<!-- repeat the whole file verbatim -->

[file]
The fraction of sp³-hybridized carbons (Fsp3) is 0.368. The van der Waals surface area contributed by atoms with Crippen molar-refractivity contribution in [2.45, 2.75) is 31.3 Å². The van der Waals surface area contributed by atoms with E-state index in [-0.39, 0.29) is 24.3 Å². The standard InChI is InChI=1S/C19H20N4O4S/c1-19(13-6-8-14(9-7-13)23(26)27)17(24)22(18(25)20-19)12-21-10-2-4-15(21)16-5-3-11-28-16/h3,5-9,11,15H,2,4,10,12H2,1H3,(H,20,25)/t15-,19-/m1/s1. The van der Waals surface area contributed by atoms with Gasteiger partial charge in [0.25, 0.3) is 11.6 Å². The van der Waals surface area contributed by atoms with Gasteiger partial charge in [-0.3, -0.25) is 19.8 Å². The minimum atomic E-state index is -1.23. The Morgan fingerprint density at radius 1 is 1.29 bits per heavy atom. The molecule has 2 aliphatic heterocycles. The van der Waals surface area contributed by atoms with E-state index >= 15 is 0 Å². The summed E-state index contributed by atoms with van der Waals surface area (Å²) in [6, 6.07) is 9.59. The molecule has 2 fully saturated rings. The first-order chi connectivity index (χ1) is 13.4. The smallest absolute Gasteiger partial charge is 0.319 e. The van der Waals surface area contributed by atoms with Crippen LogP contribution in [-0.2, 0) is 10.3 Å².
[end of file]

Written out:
The fraction of sp³-hybridized carbons (Fsp3) is 0.368. The van der Waals surface area contributed by atoms with Crippen molar-refractivity contribution in [2.45, 2.75) is 31.3 Å². The van der Waals surface area contributed by atoms with E-state index in [-0.39, 0.29) is 24.3 Å². The standard InChI is InChI=1S/C19H20N4O4S/c1-19(13-6-8-14(9-7-13)23(26)27)17(24)22(18(25)20-19)12-21-10-2-4-15(21)16-5-3-11-28-16/h3,5-9,11,15H,2,4,10,12H2,1H3,(H,20,25)/t15-,19-/m1/s1. The van der Waals surface area contributed by atoms with Gasteiger partial charge in [0.25, 0.3) is 11.6 Å². The van der Waals surface area contributed by atoms with Gasteiger partial charge in [-0.3, -0.25) is 19.8 Å². The minimum atomic E-state index is -1.23. The Morgan fingerprint density at radius 1 is 1.29 bits per heavy atom. The molecule has 2 aliphatic heterocycles. The van der Waals surface area contributed by atoms with E-state index >= 15 is 0 Å². The summed E-state index contributed by atoms with van der Waals surface area (Å²) in [6, 6.07) is 9.59. The molecule has 2 fully saturated rings. The first-order chi connectivity index (χ1) is 13.4. The smallest absolute Gasteiger partial charge is 0.319 e. The van der Waals surface area contributed by atoms with Crippen LogP contribution in [-0.2, 0) is 10.3 Å².